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Assessment of cortical evoked potential (P300) and auditory brainstem response (ABR) in post-COVID-19 patients



The COVID-19 pandemic has had a substantial impact on many aspects of human health. There has been a major influence on cognitive capacities, including memory, attention, and cognitive skills for planning, organizing, and solving problems. Furthermore, it appears that the effects of COVID-19 may also impact the auditory system.


To determine the effect of SARS-CoV-2 virus on both hearing and cognitive.

Patients and methods

Eighty participants, ranging in age from 20 to 59, will be evaluated for their auditory and cognitive abilities using the following methods: ABR using a click stimulus presented at 90 dBnHL at a rate of 21.1 c/s, followed by a rate of 71.1 c/s; cortical auditory evoked potential (P300) using a tone burst stimulus (50 ms) that will produce an oddball paradigm; measurements of the waveforms’ amplitude and latency will be made.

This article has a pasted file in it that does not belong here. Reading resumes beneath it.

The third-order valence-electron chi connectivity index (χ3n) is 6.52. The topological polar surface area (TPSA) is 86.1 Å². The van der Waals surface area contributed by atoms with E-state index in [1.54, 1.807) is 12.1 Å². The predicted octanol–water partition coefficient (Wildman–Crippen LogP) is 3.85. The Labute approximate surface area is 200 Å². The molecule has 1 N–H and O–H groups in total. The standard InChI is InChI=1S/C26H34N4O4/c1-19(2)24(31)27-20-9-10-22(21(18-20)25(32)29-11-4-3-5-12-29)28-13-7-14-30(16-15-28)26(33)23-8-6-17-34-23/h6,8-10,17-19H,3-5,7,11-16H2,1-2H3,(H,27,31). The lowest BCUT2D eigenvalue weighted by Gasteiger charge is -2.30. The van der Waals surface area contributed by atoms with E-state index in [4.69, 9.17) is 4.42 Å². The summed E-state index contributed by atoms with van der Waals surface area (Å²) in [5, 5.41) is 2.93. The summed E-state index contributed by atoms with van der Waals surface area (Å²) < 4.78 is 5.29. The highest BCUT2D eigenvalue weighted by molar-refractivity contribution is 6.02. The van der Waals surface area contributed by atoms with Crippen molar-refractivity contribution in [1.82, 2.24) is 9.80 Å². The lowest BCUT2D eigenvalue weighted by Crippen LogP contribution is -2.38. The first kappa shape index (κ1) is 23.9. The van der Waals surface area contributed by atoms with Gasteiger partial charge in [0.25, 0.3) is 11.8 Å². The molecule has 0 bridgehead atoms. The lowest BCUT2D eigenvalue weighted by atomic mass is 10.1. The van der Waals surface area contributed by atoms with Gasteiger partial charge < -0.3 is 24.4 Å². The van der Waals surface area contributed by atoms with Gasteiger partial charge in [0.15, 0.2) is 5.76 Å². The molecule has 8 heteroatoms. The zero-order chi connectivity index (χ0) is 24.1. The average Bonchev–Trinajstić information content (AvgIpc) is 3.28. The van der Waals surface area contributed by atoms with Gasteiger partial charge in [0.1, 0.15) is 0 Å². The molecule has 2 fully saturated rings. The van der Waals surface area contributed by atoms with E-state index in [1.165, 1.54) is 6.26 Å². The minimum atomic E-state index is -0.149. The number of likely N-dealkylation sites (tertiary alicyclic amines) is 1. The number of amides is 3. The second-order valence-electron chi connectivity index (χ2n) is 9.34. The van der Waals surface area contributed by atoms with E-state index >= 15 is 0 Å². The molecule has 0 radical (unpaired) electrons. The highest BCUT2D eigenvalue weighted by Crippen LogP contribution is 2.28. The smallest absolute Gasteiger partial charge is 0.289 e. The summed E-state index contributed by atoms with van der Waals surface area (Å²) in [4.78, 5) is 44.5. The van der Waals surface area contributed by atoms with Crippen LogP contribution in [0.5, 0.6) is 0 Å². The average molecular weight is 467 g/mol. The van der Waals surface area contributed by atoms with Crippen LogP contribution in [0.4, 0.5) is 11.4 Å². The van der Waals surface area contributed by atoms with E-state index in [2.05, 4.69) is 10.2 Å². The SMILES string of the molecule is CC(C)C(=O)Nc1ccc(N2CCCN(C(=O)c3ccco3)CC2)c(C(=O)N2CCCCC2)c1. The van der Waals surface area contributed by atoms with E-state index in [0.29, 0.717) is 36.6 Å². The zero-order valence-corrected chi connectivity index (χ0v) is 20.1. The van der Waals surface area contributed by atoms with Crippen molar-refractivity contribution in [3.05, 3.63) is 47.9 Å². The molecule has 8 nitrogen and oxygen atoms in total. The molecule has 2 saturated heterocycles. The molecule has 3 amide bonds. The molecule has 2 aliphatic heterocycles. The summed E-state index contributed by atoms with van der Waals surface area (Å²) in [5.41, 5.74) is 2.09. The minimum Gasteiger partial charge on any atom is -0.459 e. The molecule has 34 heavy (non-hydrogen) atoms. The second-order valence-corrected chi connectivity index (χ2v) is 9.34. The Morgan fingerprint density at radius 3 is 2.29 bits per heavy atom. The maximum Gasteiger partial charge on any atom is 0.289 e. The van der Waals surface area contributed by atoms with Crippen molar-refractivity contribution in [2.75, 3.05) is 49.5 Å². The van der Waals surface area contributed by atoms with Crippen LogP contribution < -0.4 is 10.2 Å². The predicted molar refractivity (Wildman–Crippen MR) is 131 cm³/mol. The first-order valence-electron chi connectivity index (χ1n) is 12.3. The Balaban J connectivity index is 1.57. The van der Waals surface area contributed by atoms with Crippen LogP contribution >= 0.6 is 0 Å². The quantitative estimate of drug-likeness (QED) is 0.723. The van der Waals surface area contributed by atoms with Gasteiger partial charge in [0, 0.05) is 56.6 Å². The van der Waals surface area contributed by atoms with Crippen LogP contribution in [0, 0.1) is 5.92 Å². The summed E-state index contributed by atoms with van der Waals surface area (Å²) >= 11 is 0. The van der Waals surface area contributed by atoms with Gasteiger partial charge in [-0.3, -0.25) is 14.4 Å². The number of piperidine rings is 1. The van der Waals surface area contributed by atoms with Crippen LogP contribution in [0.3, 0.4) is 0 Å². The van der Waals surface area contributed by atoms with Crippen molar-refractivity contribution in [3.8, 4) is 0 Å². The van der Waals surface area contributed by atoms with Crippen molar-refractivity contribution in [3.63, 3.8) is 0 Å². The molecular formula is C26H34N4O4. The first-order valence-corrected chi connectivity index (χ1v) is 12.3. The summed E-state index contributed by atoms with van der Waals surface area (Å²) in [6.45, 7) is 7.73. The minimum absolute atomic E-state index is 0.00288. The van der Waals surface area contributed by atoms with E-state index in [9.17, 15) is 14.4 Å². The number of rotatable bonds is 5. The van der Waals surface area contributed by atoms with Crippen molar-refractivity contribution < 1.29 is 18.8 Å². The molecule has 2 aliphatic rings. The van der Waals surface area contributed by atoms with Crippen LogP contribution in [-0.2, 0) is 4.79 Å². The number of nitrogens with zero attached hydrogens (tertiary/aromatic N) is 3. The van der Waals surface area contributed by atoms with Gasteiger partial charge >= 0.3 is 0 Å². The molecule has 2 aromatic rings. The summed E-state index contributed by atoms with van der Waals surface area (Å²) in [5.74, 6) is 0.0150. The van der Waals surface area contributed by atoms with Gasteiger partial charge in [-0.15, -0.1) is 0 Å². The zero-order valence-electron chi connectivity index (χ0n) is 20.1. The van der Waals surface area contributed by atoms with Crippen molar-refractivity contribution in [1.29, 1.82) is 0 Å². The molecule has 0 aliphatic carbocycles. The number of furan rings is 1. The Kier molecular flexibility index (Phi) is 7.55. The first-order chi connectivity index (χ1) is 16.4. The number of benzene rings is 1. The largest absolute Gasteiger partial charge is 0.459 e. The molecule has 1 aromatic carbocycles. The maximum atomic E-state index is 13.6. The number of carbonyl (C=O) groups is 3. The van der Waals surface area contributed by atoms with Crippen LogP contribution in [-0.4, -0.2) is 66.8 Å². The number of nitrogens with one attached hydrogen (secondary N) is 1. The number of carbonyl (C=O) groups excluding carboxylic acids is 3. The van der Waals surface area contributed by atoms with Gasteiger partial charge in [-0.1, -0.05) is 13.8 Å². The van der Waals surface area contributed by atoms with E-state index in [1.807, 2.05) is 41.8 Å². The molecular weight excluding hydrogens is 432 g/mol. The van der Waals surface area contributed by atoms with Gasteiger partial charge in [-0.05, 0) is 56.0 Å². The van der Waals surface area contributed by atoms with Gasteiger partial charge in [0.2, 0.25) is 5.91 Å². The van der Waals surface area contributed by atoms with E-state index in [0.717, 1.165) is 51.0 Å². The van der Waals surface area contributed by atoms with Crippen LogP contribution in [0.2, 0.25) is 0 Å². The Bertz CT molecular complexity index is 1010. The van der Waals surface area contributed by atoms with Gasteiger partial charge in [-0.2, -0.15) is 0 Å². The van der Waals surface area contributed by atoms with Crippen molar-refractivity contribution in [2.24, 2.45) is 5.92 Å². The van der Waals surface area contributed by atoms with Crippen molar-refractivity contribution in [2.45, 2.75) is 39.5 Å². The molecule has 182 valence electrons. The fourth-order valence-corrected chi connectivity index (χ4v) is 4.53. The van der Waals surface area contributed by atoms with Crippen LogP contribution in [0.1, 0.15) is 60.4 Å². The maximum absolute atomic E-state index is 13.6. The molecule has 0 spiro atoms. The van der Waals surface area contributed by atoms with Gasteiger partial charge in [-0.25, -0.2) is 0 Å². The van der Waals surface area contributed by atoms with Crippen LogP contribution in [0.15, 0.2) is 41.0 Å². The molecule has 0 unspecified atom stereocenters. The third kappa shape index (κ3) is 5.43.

ABR recording for both ears showed significant difference between cases and controls as regarding absolute latencies of wave I, III, V, wave V (high rate), amplitude (low and high rates), amplitude ratio, and interaural latency differences (III, I-III, I-V), while P300 outcomes showed a statistically significant difference between cases and controls regarding P300 latency (p <  0.05), while for amplitude, a highly significant difference was found.